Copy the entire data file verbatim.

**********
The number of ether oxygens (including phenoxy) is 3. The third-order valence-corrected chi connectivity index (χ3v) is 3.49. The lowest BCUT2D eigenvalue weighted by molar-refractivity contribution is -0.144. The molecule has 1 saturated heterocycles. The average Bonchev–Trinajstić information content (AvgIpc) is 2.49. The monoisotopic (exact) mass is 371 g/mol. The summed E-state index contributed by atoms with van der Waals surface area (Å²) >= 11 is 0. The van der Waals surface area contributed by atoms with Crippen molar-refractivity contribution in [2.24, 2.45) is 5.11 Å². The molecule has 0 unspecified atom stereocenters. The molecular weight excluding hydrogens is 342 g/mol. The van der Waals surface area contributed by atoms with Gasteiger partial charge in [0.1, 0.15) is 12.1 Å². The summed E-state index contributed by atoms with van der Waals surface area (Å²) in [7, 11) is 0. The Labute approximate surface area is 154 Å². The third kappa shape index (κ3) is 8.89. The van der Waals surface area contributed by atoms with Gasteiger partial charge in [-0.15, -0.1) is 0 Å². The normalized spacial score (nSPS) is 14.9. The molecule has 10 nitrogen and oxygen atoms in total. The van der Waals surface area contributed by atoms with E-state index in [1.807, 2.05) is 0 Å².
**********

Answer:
The number of ether oxygens (including phenoxy) is 3. The third-order valence-corrected chi connectivity index (χ3v) is 3.49. The lowest BCUT2D eigenvalue weighted by molar-refractivity contribution is -0.144. The molecule has 1 saturated heterocycles. The average Bonchev–Trinajstić information content (AvgIpc) is 2.49. The monoisotopic (exact) mass is 371 g/mol. The summed E-state index contributed by atoms with van der Waals surface area (Å²) >= 11 is 0. The van der Waals surface area contributed by atoms with Crippen molar-refractivity contribution in [2.24, 2.45) is 5.11 Å². The molecule has 0 unspecified atom stereocenters. The molecular weight excluding hydrogens is 342 g/mol. The van der Waals surface area contributed by atoms with Gasteiger partial charge in [0.1, 0.15) is 12.1 Å². The summed E-state index contributed by atoms with van der Waals surface area (Å²) in [7, 11) is 0. The Labute approximate surface area is 154 Å². The third kappa shape index (κ3) is 8.89. The van der Waals surface area contributed by atoms with Gasteiger partial charge in [-0.15, -0.1) is 0 Å². The normalized spacial score (nSPS) is 14.9. The molecule has 10 nitrogen and oxygen atoms in total. The van der Waals surface area contributed by atoms with E-state index in [1.807, 2.05) is 0 Å².